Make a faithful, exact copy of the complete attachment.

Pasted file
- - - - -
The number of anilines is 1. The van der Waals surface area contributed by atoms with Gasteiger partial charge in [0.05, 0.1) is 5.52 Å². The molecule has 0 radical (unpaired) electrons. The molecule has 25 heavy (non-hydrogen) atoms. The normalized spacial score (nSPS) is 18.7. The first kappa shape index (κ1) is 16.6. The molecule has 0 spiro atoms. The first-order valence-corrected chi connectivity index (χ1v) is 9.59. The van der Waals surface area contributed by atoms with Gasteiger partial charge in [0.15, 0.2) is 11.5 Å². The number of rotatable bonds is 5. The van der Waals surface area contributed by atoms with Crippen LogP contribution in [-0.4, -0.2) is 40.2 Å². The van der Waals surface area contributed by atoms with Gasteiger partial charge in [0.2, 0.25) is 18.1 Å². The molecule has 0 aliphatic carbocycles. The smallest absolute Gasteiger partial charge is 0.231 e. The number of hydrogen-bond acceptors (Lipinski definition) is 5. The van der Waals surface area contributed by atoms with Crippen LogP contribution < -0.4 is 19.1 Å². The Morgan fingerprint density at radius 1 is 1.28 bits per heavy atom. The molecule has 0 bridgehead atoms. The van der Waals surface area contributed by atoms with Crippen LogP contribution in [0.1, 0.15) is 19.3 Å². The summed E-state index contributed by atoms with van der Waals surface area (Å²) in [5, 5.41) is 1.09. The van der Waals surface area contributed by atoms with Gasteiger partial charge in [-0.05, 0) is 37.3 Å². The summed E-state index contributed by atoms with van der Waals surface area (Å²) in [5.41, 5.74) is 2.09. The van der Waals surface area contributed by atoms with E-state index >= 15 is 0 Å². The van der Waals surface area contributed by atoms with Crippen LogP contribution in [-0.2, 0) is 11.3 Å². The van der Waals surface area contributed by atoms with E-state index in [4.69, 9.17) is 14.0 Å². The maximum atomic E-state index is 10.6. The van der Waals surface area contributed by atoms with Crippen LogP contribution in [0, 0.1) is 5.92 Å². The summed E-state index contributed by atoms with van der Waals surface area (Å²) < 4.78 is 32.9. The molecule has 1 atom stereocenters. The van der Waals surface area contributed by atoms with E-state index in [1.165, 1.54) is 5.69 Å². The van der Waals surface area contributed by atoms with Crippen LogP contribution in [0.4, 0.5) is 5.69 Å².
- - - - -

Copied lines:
The number of anilines is 1. The van der Waals surface area contributed by atoms with Gasteiger partial charge in [0.05, 0.1) is 5.52 Å². The molecule has 0 radical (unpaired) electrons. The molecule has 25 heavy (non-hydrogen) atoms. The normalized spacial score (nSPS) is 18.7. The first kappa shape index (κ1) is 16.6. The molecule has 0 spiro atoms. The first-order valence-corrected chi connectivity index (χ1v) is 9.59. The van der Waals surface area contributed by atoms with Gasteiger partial charge in [0.15, 0.2) is 11.5 Å². The number of rotatable bonds is 5. The van der Waals surface area contributed by atoms with Crippen LogP contribution in [-0.4, -0.2) is 40.2 Å². The van der Waals surface area contributed by atoms with Gasteiger partial charge in [0.2, 0.25) is 18.1 Å². The molecule has 0 aliphatic carbocycles. The smallest absolute Gasteiger partial charge is 0.231 e. The number of hydrogen-bond acceptors (Lipinski definition) is 5. The van der Waals surface area contributed by atoms with Crippen LogP contribution < -0.4 is 19.1 Å². The Morgan fingerprint density at radius 1 is 1.28 bits per heavy atom. The molecule has 0 bridgehead atoms. The van der Waals surface area contributed by atoms with Crippen LogP contribution in [0.1, 0.15) is 19.3 Å². The summed E-state index contributed by atoms with van der Waals surface area (Å²) in [5, 5.41) is 1.09. The van der Waals surface area contributed by atoms with Gasteiger partial charge in [-0.05, 0) is 37.3 Å². The summed E-state index contributed by atoms with van der Waals surface area (Å²) in [5.41, 5.74) is 2.09. The van der Waals surface area contributed by atoms with E-state index >= 15 is 0 Å². The van der Waals surface area contributed by atoms with Crippen LogP contribution in [-0.2, 0) is 11.3 Å². The van der Waals surface area contributed by atoms with E-state index in [4.69, 9.17) is 14.0 Å². The maximum atomic E-state index is 10.6. The van der Waals surface area contributed by atoms with Crippen LogP contribution in [0, 0.1) is 5.92 Å². The summed E-state index contributed by atoms with van der Waals surface area (Å²) < 4.78 is 32.9. The molecule has 1 atom stereocenters. The van der Waals surface area contributed by atoms with E-state index in [1.165, 1.54) is 5.69 Å². The van der Waals surface area contributed by atoms with Crippen LogP contribution in [0.4, 0.5) is 5.69 Å².